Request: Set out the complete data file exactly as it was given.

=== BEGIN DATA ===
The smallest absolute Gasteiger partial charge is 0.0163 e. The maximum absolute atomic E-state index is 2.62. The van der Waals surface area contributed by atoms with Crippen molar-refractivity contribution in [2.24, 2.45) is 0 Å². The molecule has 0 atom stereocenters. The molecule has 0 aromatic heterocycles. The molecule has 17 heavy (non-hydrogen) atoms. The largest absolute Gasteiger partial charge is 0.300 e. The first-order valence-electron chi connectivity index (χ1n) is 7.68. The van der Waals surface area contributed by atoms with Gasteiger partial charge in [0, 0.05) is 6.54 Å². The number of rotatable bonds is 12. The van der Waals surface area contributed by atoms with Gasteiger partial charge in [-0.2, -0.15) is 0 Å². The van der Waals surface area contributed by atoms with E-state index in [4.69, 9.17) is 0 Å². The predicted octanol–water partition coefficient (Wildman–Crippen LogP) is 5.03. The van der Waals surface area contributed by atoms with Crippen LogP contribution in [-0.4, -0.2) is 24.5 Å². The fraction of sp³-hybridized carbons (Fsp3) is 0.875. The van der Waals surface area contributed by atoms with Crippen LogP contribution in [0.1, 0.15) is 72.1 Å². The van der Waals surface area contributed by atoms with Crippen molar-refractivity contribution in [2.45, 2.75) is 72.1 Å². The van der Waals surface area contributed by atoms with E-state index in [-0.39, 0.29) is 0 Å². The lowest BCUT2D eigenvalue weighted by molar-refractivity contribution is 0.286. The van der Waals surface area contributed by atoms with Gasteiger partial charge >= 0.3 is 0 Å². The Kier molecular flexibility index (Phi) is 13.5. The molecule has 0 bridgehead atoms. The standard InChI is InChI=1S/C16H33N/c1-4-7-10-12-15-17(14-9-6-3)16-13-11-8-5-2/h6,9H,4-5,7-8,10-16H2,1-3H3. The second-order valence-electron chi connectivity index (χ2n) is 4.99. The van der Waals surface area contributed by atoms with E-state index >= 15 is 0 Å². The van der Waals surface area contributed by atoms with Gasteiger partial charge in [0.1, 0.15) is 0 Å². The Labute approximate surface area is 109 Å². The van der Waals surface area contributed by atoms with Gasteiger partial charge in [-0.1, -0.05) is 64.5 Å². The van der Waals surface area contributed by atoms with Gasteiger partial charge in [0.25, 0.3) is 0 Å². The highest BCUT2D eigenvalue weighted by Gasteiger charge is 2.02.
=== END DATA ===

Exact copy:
The smallest absolute Gasteiger partial charge is 0.0163 e. The maximum absolute atomic E-state index is 2.62. The van der Waals surface area contributed by atoms with Crippen molar-refractivity contribution in [2.24, 2.45) is 0 Å². The molecule has 0 atom stereocenters. The molecule has 0 aromatic heterocycles. The molecule has 17 heavy (non-hydrogen) atoms. The largest absolute Gasteiger partial charge is 0.300 e. The first-order valence-electron chi connectivity index (χ1n) is 7.68. The van der Waals surface area contributed by atoms with Gasteiger partial charge in [0, 0.05) is 6.54 Å². The number of rotatable bonds is 12. The van der Waals surface area contributed by atoms with Gasteiger partial charge in [-0.2, -0.15) is 0 Å². The van der Waals surface area contributed by atoms with E-state index in [4.69, 9.17) is 0 Å². The predicted octanol–water partition coefficient (Wildman–Crippen LogP) is 5.03. The van der Waals surface area contributed by atoms with Crippen LogP contribution in [-0.4, -0.2) is 24.5 Å². The fraction of sp³-hybridized carbons (Fsp3) is 0.875. The van der Waals surface area contributed by atoms with Crippen LogP contribution in [0.1, 0.15) is 72.1 Å². The van der Waals surface area contributed by atoms with Crippen molar-refractivity contribution in [2.45, 2.75) is 72.1 Å². The van der Waals surface area contributed by atoms with E-state index in [-0.39, 0.29) is 0 Å². The lowest BCUT2D eigenvalue weighted by molar-refractivity contribution is 0.286. The van der Waals surface area contributed by atoms with Gasteiger partial charge >= 0.3 is 0 Å². The Kier molecular flexibility index (Phi) is 13.5. The molecule has 0 bridgehead atoms. The standard InChI is InChI=1S/C16H33N/c1-4-7-10-12-15-17(14-9-6-3)16-13-11-8-5-2/h6,9H,4-5,7-8,10-16H2,1-3H3. The second-order valence-electron chi connectivity index (χ2n) is 4.99. The van der Waals surface area contributed by atoms with E-state index >= 15 is 0 Å². The van der Waals surface area contributed by atoms with Gasteiger partial charge in [0.1, 0.15) is 0 Å². The Labute approximate surface area is 109 Å². The van der Waals surface area contributed by atoms with Gasteiger partial charge in [-0.1, -0.05) is 64.5 Å². The van der Waals surface area contributed by atoms with Gasteiger partial charge in [0.25, 0.3) is 0 Å². The highest BCUT2D eigenvalue weighted by Gasteiger charge is 2.02.